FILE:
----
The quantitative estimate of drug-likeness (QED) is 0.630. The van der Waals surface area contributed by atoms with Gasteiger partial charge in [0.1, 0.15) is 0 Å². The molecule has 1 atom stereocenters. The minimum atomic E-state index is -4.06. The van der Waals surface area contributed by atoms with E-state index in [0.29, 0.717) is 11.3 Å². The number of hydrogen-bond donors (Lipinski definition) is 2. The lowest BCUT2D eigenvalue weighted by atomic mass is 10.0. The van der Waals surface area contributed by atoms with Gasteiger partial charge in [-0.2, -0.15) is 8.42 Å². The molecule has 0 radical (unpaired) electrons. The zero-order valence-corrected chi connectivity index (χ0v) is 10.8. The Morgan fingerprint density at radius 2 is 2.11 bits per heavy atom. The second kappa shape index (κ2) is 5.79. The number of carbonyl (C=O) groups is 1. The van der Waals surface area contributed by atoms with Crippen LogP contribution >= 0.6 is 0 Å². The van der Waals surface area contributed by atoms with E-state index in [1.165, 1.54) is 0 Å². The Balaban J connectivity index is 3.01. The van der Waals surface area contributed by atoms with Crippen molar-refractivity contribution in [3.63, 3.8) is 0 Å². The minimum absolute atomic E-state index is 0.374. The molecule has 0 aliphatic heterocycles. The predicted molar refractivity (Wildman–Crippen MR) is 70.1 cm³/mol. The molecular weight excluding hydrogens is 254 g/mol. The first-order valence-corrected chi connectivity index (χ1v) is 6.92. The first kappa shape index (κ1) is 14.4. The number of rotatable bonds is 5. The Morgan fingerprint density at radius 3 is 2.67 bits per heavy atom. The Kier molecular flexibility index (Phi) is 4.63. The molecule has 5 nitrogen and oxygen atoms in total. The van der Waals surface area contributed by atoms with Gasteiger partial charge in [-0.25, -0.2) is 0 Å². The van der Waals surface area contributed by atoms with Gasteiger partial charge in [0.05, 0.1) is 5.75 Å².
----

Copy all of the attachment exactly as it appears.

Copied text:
The quantitative estimate of drug-likeness (QED) is 0.630. The van der Waals surface area contributed by atoms with Gasteiger partial charge in [0.1, 0.15) is 0 Å². The molecule has 1 atom stereocenters. The minimum atomic E-state index is -4.06. The van der Waals surface area contributed by atoms with E-state index in [0.29, 0.717) is 11.3 Å². The number of hydrogen-bond donors (Lipinski definition) is 2. The lowest BCUT2D eigenvalue weighted by atomic mass is 10.0. The van der Waals surface area contributed by atoms with Gasteiger partial charge in [-0.2, -0.15) is 8.42 Å². The molecule has 0 radical (unpaired) electrons. The zero-order valence-corrected chi connectivity index (χ0v) is 10.8. The Morgan fingerprint density at radius 2 is 2.11 bits per heavy atom. The second kappa shape index (κ2) is 5.79. The number of carbonyl (C=O) groups is 1. The van der Waals surface area contributed by atoms with Crippen LogP contribution >= 0.6 is 0 Å². The van der Waals surface area contributed by atoms with E-state index in [1.165, 1.54) is 0 Å². The Balaban J connectivity index is 3.01. The van der Waals surface area contributed by atoms with Crippen molar-refractivity contribution in [3.63, 3.8) is 0 Å². The minimum absolute atomic E-state index is 0.374. The molecule has 0 aliphatic heterocycles. The predicted molar refractivity (Wildman–Crippen MR) is 70.1 cm³/mol. The molecular weight excluding hydrogens is 254 g/mol. The first-order valence-corrected chi connectivity index (χ1v) is 6.92. The first kappa shape index (κ1) is 14.4. The number of rotatable bonds is 5. The Morgan fingerprint density at radius 3 is 2.67 bits per heavy atom. The Kier molecular flexibility index (Phi) is 4.63. The molecule has 5 nitrogen and oxygen atoms in total. The van der Waals surface area contributed by atoms with Gasteiger partial charge in [-0.25, -0.2) is 0 Å². The van der Waals surface area contributed by atoms with Gasteiger partial charge in [0.05, 0.1) is 5.75 Å².